Campus: CSU Long Beach -- December 17, 2001
Associate Professor of History at Cal State Long Beach Awarded
$40,000 Research Fellowship from The National Endowment for the Humanities
James Green, an associate professor of history at California State University,
Long Beach, has been awarded a $40,000 research fellowship from the National
Endowment for the Humanities (NEH) for a project that will look at the
history of Brazil's capital city of Rio de Janeiro during the late 19th
and early 20th centuries.
Titled "The Crossroads of Sin and the Collision of Cultures: Pleasure
and Popular Entertainment in Rio de Janeiro," the project will examine
the role of public space in the shaping of both popular and elite culture,
entertainment and leisure activities in that nation's largest city. The
downtown region of Rio, popularly referred to as the "Crossroads
of Sin," generated national theater, stage stars and was known for
its night life from high-class prostitution to the latest in European
Green, who lived in Brazil for about 10 years and has been doing research
related to the country for about 25 years, will study the significant
economic, political, social and cultural changes that took place in Rio
de Janeiro between 1860 and1920.
"Historians who have done studies on Brazil's history have focused
on the late 1880s--when slavery was abolished in 1888 and the monarchy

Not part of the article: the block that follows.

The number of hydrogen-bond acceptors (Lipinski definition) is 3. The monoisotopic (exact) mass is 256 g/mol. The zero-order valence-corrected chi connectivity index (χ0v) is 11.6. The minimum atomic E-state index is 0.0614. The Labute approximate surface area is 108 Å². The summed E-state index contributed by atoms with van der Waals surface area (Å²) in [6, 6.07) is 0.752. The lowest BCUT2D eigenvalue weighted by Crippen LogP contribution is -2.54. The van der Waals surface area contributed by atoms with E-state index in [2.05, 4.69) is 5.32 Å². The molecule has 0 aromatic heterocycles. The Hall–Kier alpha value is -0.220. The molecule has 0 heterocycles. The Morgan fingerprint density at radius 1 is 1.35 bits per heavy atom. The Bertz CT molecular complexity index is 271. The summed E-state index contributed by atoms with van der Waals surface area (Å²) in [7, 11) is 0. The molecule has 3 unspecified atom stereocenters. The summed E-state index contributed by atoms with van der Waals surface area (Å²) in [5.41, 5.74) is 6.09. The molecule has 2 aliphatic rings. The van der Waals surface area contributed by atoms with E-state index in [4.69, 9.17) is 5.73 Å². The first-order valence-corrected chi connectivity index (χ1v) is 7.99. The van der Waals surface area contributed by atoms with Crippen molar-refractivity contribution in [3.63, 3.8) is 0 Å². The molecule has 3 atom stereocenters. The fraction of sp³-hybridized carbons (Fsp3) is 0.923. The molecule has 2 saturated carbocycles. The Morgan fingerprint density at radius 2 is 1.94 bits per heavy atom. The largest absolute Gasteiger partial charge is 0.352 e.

was overthrown in 1889 and a new Republican government was established,"
Green pointed out. "So, they have looked at the political, economic
and social economic transformation that took place after these societal
The history professor noted that there are no comprehensive and integrative
urban social histories of 19th or early 20th century Rio de Janeiro that
look at the relationship and interaction among different social groups
and classes. So, focusing on the city's downtown area, he will take a
look at the tensions in the social fabric that developed because of the
overlapping occupation of the site by members of Brazilian bourgeois society,
working-class men and women, Bohemians, rogue figures and prostitutes.
"By examining a broader time period, 1860 to 1920, I will be able
to analyze changes in public sociability, entertainment and leisure before
and after the end of slavery and the end of the Empire, which were the
result of a variety of factors," Green said. "This work should
shed new light on our overall understanding of urban life in Brazil and
Latin America in the crucial period of modernity and nation building."
The project is slated to begin in fall 2002 and will include a six-month
research visit to Rio de Janeiro. Green plans to examine booking records
for the police precinct that had jurisdiction over the downtown entertainment
areas of the city; court cases relating to public decency, vagrancy, brawling
and drunkenness; an extensive collection of maps and images of the area
from the 1860s to the 1930s.
Green also noted the involvement of the CSULB Geography Department, which
is helping to develop a computer program with a mapping system of Rio
de Janeiro's downtown area. Using a map he found from the 1860s, the department
will help plot who lived where and each building's use be it brothel,
bar, theater or night club.
Green earned his bachelor's degree at Earlham College in Indiana, his
master's degree at Cal State Los Angeles and his Ph.D. at the University
of California at Los Angeles.